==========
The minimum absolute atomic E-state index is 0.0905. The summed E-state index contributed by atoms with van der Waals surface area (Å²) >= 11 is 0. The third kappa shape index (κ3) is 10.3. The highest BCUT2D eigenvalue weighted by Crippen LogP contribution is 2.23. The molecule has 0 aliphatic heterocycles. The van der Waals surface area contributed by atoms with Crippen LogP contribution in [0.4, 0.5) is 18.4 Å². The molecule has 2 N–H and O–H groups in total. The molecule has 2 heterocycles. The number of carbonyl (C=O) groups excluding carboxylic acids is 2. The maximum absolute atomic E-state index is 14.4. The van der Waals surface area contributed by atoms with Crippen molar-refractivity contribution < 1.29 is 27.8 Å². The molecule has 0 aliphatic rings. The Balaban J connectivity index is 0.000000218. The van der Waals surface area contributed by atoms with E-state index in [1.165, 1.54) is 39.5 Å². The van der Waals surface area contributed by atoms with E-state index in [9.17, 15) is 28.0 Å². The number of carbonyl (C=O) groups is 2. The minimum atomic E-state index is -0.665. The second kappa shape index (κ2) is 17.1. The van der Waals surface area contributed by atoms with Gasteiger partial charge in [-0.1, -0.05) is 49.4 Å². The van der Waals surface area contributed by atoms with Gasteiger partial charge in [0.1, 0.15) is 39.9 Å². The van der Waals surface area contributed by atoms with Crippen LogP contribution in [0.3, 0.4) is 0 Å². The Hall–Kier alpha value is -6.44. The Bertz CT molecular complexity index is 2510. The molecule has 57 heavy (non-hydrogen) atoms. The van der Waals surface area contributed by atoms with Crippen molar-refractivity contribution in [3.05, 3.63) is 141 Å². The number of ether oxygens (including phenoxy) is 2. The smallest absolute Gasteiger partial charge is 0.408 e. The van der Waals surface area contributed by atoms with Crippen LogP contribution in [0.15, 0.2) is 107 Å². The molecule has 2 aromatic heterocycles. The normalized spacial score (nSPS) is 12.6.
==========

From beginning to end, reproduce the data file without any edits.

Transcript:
The minimum absolute atomic E-state index is 0.0905. The summed E-state index contributed by atoms with van der Waals surface area (Å²) >= 11 is 0. The third kappa shape index (κ3) is 10.3. The highest BCUT2D eigenvalue weighted by Crippen LogP contribution is 2.23. The molecule has 0 aliphatic heterocycles. The van der Waals surface area contributed by atoms with Crippen LogP contribution in [0.4, 0.5) is 18.4 Å². The molecule has 2 N–H and O–H groups in total. The molecule has 2 heterocycles. The number of carbonyl (C=O) groups excluding carboxylic acids is 2. The maximum absolute atomic E-state index is 14.4. The van der Waals surface area contributed by atoms with Crippen molar-refractivity contribution < 1.29 is 27.8 Å². The molecule has 0 aliphatic rings. The Balaban J connectivity index is 0.000000218. The van der Waals surface area contributed by atoms with E-state index in [1.165, 1.54) is 39.5 Å². The van der Waals surface area contributed by atoms with E-state index in [9.17, 15) is 28.0 Å². The number of carbonyl (C=O) groups is 2. The minimum atomic E-state index is -0.665. The second kappa shape index (κ2) is 17.1. The van der Waals surface area contributed by atoms with Gasteiger partial charge in [-0.1, -0.05) is 49.4 Å². The van der Waals surface area contributed by atoms with Gasteiger partial charge in [0.1, 0.15) is 39.9 Å². The van der Waals surface area contributed by atoms with Crippen LogP contribution in [0.3, 0.4) is 0 Å². The Hall–Kier alpha value is -6.44. The Bertz CT molecular complexity index is 2510. The molecule has 57 heavy (non-hydrogen) atoms. The van der Waals surface area contributed by atoms with Crippen molar-refractivity contribution in [3.05, 3.63) is 141 Å². The number of ether oxygens (including phenoxy) is 2. The smallest absolute Gasteiger partial charge is 0.408 e. The van der Waals surface area contributed by atoms with Crippen LogP contribution in [0.15, 0.2) is 107 Å². The molecule has 2 aromatic heterocycles. The normalized spacial score (nSPS) is 12.6.